We’re still struggling with some issues:

Security access controls - smartcard and audit trails
Children - working out the rules, particularly in the transition from child to young adult.
Social care - working out the rules for sharing data across agencies
Research - Research community want access to these huge data sets putting pressure on public confidence in confidentiality.

In summary, why do we have to do this?

We have an aging population living into 80s and 90s and those people have more and more multiple conditions - neurological diseases will increasingly be cause of morbidity and therefore a major demand on healthcare. So we need to get e-healthcare working to help people stay safer and more well in their own homes - we’re doing it for our parents and grandparents, but also as an investment for our children - the technologies that will affect their healthcare and we need to be putting foundations in place.

But we don’t have all the answers, we have to let people use the technology and see what they do with it, the history of the development of technology is dependent on users not providers.

So we have to recognise this is a social exercise not a technological one.

Q: £12m spent to date, how much more before we see it working?
A: Ummm… more like 12bn - well we’re already enabled, if you took it away we’d fall apart- it may not be helping *all* clinicians and patients, but we’re moving that way. You can’t just turn these things on and expect them to be perfect.

Q: what advice would you give to other countries embarking on such a programme?
A: Engage with clinicians who are sceptics as well as enthusiasts - we didn’t do this so well. utility is also very important - successful systems are driven by user satisfaction. interesting lessons too from the US - bundle the things that doctors really want with the things they don’t want. so the gp payment system has been implemented completely without a hitch - perhaps we should have bundled choose and book with it :)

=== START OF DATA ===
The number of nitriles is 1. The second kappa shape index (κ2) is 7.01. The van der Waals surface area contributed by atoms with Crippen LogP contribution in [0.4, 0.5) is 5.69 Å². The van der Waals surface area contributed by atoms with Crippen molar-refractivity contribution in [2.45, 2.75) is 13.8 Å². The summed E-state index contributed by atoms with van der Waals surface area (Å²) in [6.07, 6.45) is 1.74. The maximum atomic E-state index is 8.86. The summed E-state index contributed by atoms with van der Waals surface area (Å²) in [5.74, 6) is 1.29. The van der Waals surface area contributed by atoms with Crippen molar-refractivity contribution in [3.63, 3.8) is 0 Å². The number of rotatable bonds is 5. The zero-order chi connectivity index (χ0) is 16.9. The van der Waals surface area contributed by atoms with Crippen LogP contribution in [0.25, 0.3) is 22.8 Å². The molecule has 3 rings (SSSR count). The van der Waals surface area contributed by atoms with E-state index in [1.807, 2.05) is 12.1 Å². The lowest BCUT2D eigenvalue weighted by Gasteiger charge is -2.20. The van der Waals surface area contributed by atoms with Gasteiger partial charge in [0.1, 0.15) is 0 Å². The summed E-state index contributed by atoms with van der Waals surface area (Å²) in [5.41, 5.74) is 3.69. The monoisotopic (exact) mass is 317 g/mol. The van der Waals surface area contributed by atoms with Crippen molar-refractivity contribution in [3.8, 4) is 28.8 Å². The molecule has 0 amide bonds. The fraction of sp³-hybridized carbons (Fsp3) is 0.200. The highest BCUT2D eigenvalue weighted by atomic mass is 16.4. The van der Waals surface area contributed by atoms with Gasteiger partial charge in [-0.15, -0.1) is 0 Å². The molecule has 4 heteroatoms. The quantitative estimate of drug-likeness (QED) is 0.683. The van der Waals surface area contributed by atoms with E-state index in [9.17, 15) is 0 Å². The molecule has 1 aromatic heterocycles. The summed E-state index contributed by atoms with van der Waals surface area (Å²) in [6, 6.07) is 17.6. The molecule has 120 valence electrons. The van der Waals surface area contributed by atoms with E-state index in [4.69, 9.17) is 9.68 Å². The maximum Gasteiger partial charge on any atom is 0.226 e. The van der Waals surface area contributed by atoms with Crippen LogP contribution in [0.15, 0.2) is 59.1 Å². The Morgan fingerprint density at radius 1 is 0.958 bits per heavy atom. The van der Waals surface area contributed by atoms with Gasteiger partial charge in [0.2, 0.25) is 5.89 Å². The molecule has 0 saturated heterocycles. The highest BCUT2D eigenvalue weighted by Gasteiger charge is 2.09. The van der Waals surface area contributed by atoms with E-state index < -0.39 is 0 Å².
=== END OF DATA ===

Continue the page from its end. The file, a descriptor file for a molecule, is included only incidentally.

Q: You’ve attracted negative publicity, do you think this is inevitable?
A: Well, we have a history of failing at big IT projects - our ambition is certainly vast and the media in the uK are relentless in their scrutiny of public activity - especially when it’s seen to be failing. I came to this 3 years ago and I’ve become much more enthusiastic because of the benefit to patients - it is complicated and I think a more incremental approach would be appropriate. Also I think it’s worth looking at how do you bring legacy systems together rather than always starting from scratch.

Q: Do you think that ownership by the state and not patients is a barrier?
A: Strictly speaking these records are owned by the Secretary of State for Health. It would be nice though if people owned it themself. We do have opt-out on sharing of the record, but we don’t allow opt out of having an electronic record any more than banks allow an opt-out from them using electronic systems to manage your money.

Q: How do you motivate hospital groups and doctors
A: Well, money is a great motivator - we’re seeing benefits from payment by results - choose and book users will have a market advantage. I’d like to see something like Amazon.com - “Patients like you also chose these hospitals…” and so people get to make a real choice based on what real patients have said about them.